One of the biggest differences between traditional marketing and dark social marketing is your audience.
Dark social isn’t a discovery channel like the public social media channels tend to be. It’s a platform for building unbreakable bonds with an interested and receptive audience.
With dark social, your audience knows (and likes) you. They wouldn’t be part of your community and they wouldn’t interact with your direct messages if they didn’t.
So, you can get into the details and talk to them on a deeper and more intimate level. Like you know them, and they know you.
With traditional marketing, a broader, blanket approach works better because you don’t know if the people you’re targeting know who you are or what you do.
General marketing works best for building brand awareness.
And dark social works best for strengthening relationships.
There’s no doubt that dark social is a powerful platform. But how do you harness its power, when dark social media is a no-marketing zone?
Dark Social Media Tip #1: Turn Up and Show Up
“We may not be invited to the party when they’re first going into Discord or other dark social channels. But hopefully, if we’re able to focus on building relationships and having those one-to-one connections, we will eventually get invited to those conversations.” (Jessika Phillips)
The only way to secure an invite to a dark social party is to accept that dark social is a slow burner. We have to focus on the long term and do whatever we can to build trust and rapport over time.
We must prove that we’re one of the good guys.
We need to offer exceptional customer service. We need to produce valuable content. We need to contribute to, and be seen on, other public channels. We need to provide customers with amazing new experiences.
We need to show up. Every. Time.
“The content that we put out, the value that we bring, the way we handle our customer service, and how we handle conversations in the social space are all elements that are going to help us in the dark social of the world.” (Jessika Phillips)
Dark Social Media Tip #2: Build a Solid Community
“Building a community where your fans and customers can go to converse and ask questions is where you get all the insights and your information.” (Azad Yakatally)
Building a community where your audience can talk freely, share experiences, discuss issues, and help and support each other is like winning the marketing jackpot. This tight-knit group of people will give you access to the deepest insights into customer behavior, likes, dislikes, and industry trends.
All this juicy intel can inform future marketing decisions and strategies.
Not only does a close community give you the chance to gather important information about your customers, but it also gives you the opportunity to build rapport and strengthen relationships with your target audience:
- Jump into chats.
- Participate in discussions.
- Ask questions, and take conversations offline, or onto other channels.
Warning: Do not show up in the community as Martin the marketer. (More on this later.)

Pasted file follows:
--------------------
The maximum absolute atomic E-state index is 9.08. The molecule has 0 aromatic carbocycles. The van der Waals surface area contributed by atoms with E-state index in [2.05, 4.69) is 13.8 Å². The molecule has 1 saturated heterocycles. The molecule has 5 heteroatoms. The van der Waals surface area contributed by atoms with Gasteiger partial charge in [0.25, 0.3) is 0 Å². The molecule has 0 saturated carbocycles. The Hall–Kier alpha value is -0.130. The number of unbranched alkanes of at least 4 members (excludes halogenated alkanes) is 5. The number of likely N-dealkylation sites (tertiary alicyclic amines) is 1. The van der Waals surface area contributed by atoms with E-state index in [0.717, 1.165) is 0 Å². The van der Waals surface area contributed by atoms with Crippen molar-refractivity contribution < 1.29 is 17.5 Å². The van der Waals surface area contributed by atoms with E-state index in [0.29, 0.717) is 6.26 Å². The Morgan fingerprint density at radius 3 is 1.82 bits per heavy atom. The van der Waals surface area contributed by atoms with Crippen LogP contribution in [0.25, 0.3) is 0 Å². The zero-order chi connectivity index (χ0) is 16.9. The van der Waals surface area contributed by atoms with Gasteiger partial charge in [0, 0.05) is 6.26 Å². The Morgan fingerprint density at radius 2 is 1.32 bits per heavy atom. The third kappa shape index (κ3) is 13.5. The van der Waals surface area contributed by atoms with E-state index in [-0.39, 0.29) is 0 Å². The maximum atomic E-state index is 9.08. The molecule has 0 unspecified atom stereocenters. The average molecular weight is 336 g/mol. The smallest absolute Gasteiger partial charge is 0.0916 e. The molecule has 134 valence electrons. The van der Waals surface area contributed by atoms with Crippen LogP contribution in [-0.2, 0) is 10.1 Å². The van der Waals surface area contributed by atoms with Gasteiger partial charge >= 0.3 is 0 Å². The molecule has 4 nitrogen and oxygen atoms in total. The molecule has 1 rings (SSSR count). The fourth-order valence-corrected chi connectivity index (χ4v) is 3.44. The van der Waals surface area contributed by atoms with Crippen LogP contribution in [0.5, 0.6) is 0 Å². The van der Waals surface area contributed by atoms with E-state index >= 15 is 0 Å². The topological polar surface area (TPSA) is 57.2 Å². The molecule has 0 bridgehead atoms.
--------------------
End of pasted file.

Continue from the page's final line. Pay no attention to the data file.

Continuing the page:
A community-building case study
Christopher Penn started a Slack community in 2018. It now has over 3,000 members. How did he grow it, and how is he benefiting from this community?
“Anyone is welcome to join our Slack community. There’s a public invite link, but we make it clear that Google, Facebook, and all the other ad tech companies can’t join or see in here. It’s a safe space for our members.
“This community allows us to stay in touch with prospective customers, actual customers, people who might become customers, and people who are just fans. And it is so impactful for our business.
“A lot of prospective customers are in this community, and it’s super-easy to just DM them on Slack and say, ‘Hey, did you look at that proposal we sent over last week?’
“Also, because we’re the community administrators, we can extract the raw data and run our own analytics on it and establish what topics people are talking about.
“We also use it as a focus group. We often run polls and quizzes and ask people what they think, and whether they’re using this, that, or the other thing.
“Our community allows us to figure out our customers in ways that public social media just won’t let us do, because there’s too much noise.
“You don’t know what people care about unless you can see what they’re talking about.”
Dark Social Media Tip #3: Act like a Human, Not a Marketer
“You cannot behave like a marketer if you want any of your work in dark social to be successful.” (Christopher Penn)
Do you plan and execute a new campaign every time you want to hang out with your friends or family?
No. (That would be weird … )
It would also be weird if you planned and executed a marketing campaign for dark social, especially within a community.
Dark social is a space that people escape to that gets them away from the barrage of ads, sales pitches, slogans, offers, promises, emails, and general marketing noise.
Whether you’re conversing within a community or sending messages to your audience via private messaging apps, you need to be relatable, authentic, and truthful to your audience.
If they even get the faintest sniff that you’re trying to sell them something, you will lose your audience. They’ll see straight through it and switch straight off.
“You’re not a brand. You are a human being. You are an individual person, and you have to interact with the rest of the community as an individual.” (Christopher Penn)
You have to talk in your own voice, not in your brand’s voice. People resonate with people, not corporations.
Want to see how Agorapulse can help you with your dark social strategy? Sign up now for a free demo. (You can also check below to get a free ebook about dark social marketing, dark social tips, and how to measure dark social.)